However, bunker designs outside Victoria are assessed on a case-by-case basis, such as in New South Wales, where applicants must also obtain approval from their local council and comply with the provisions of the Environmental Planning and Assessment Act. .
In South Australia, once the documentation is filed, the relevant board or private building certifier must assess the proposal against the NCC.
If this is satisfied, it will be referred to the Technical Construction Panel of the National Planning Commission before returning to the council for a final decision.
“Regardless of the state or territory in which they are built, private bushfire shelters are considered high risk buildings and require construction approval – this is the case in all states and territories. including Victoria, ”said a spokesperson for the SA Attorney General’s Department. noted.
But bunker maker Anthony Tratt, who owns Wildfire Safety Bunkers in Victoria, said it was “ridiculous” that after all the money Victorian taxpayers spent to accredit his bunkers, they couldn’t be easily used. between states without further technical assessments.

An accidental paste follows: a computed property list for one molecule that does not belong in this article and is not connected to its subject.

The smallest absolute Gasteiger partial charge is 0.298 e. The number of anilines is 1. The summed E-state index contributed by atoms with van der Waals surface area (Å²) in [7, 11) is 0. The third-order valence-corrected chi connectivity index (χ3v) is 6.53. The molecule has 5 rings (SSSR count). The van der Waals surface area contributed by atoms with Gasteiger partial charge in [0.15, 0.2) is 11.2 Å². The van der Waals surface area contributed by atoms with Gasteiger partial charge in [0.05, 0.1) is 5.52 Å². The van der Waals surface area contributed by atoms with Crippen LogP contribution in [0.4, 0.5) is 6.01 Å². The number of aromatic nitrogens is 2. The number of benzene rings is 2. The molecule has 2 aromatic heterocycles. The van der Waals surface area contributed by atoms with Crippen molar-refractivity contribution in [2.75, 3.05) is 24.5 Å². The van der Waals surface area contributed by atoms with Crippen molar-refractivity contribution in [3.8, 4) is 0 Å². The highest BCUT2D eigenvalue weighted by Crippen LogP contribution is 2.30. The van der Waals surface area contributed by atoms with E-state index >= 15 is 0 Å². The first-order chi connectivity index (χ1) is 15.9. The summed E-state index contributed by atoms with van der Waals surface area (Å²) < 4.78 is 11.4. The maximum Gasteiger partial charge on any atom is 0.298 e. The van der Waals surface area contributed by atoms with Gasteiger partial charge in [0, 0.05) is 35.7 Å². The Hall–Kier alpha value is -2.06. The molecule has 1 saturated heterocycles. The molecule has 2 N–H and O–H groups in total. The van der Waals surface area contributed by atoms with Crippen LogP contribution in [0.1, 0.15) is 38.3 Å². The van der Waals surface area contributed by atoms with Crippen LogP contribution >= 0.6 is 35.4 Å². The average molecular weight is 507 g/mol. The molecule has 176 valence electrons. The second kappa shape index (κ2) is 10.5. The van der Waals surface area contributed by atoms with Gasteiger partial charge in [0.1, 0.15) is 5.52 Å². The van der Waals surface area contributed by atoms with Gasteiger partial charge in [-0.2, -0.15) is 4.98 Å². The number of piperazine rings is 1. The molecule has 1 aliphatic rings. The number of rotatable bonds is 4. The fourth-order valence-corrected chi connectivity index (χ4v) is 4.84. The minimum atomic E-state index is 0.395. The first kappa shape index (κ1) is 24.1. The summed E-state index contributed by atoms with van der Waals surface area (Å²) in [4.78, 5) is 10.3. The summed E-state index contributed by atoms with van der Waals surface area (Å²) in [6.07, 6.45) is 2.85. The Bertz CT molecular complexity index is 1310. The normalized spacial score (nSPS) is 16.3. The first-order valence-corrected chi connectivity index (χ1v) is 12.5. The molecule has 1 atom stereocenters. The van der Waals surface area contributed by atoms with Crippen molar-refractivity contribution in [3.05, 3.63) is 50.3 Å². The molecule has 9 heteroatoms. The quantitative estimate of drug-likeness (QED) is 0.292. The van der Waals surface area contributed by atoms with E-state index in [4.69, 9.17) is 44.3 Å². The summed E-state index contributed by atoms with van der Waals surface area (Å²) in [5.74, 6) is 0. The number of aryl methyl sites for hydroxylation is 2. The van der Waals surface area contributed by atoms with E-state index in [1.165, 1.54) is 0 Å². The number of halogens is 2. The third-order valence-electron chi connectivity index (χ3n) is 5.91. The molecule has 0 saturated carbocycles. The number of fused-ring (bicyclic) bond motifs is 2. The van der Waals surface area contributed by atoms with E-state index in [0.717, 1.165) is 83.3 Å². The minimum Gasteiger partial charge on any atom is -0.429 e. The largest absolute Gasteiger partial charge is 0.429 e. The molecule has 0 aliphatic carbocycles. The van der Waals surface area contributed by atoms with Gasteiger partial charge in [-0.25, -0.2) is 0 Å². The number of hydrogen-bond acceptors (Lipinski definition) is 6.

“At first we tried to help our clients all over Australia with their advice and all that stuff, but all we did was hit brick walls,” Mr Tratt said. .
“It was very thorough and there is no reason why it should not be accepted everywhere.”
Bypass the bureaucracy
Adelaide Hills resident and Country Fire Service volunteer *Peter found it much easier to refer to the accredited bunker he had ordered from Victoria as a storage bunker rather than a personal shelter, in order to avoid the headaches this latest label would face in South Africa.
He has since taken refuge in his bunker during the 2015 Sampson Flat and 2019 Cudlee Creek bushfires and otherwise said: “We would have lost our home in Sampson Flat and again in Cudlee Creek.”
Because his property was properly cleaned and his house and outbuildings were protected by a sprinkler system, Peter was able to turn it on, take shelter in the bunker for up to an hour to wait for the outside temperature to drop below 50 degrees Celsius, then leave the bunker to extinguish the point fires.
But he also recognized that if they weren’t properly designed and constructed, bunkers could be dangerous, and understood why groups like SA’s CFS were reluctant to approve them, especially if a property was not prepared. otherwise.
“It’s scary going through a bushfire, and the last thing you should do is panic and leave at the last minute, because that’s when people get caught in cars or that trees fall on their roads as they did during the Sampson Flat Fire.